Alabama Democratic Conference Award Luncheon
'Ain't I Woman'
Saturday, March 17 at 12:00 p.m. - 2:00 p.m. at the Huntsville Country Club, 2601 Oakwood Ave.
Photo Credits: Laurie McCaulley and Shelly Williams, Speakin' Out News photographer
Alabama Democratic Conference (ADC) Madison County Unit, Women’s Affairs hosted its Inaugural “Ain’t I Woman” Award Luncheon. This award highlighted four remarkable women who have committed acts of unselfishness in the shadow of society in the categories of Education, Faith, Family and Social Justice.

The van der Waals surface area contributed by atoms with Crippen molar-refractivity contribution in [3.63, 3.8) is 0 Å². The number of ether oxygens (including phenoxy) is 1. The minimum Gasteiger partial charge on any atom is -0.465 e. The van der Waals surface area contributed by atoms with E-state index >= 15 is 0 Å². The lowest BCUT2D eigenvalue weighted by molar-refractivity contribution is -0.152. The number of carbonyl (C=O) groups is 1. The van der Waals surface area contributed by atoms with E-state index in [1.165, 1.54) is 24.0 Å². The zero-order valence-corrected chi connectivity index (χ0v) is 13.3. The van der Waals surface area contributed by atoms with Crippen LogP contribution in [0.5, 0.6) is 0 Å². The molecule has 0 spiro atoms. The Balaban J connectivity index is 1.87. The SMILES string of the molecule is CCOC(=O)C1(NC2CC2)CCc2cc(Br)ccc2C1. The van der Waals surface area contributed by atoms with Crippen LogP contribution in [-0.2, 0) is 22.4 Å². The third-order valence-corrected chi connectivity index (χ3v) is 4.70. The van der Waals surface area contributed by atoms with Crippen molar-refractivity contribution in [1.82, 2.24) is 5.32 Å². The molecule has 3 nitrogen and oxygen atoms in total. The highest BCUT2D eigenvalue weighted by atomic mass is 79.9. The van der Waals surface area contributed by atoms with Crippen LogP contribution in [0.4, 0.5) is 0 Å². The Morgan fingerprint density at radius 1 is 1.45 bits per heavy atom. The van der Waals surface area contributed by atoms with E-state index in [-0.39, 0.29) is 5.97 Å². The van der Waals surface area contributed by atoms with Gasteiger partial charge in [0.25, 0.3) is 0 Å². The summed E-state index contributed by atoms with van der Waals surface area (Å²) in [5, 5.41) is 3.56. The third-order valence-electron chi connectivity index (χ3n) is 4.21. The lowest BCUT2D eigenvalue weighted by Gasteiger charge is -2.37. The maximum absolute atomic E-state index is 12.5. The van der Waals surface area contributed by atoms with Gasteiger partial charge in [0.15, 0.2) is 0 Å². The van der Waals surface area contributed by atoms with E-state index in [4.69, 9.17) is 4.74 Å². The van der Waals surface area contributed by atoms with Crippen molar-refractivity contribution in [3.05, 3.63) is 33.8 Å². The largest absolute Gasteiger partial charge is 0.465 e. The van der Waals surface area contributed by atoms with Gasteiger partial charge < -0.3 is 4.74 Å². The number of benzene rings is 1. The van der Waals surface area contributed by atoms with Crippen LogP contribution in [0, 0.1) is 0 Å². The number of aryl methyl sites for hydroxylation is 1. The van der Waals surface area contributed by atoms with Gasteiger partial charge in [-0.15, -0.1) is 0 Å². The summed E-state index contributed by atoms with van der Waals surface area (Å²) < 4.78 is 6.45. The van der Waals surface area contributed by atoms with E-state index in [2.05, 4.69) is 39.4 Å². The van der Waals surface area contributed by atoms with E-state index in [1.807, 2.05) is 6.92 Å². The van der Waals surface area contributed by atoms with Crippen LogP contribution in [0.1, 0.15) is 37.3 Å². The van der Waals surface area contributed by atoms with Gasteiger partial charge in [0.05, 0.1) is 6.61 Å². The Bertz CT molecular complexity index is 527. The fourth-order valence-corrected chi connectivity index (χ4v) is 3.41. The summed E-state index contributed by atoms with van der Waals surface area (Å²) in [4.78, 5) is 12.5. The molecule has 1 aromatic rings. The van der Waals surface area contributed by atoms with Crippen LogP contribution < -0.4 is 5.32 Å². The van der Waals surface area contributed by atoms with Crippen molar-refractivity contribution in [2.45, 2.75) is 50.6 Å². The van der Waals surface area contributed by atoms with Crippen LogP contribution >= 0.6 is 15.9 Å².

"Ain't I A Woman?" is the name given to a speech, delivered extemporaneously, by Sojourner Truth, (1797–1883), born into slavery in New York State. Some time after gaining her freedom in 1827, she became a well known anti-slavery speaker. Her speech was delivered at the Women's Convention in Akron, Ohio, on May 29, 1851, and did not originally have a title. The speech was briefly reported in two contemporary newspapers, and a transcript of the speech was published in the Anti-Slavery Bugle on June 21, 1851. It received wider publicity in 1863 during the American Civil War when Frances Dana Barker Gage published a different version, one which became known as Ain't I a Woman? because of its oft-repeated question. This later, better known and more widely available version has been the one referenced by most historians.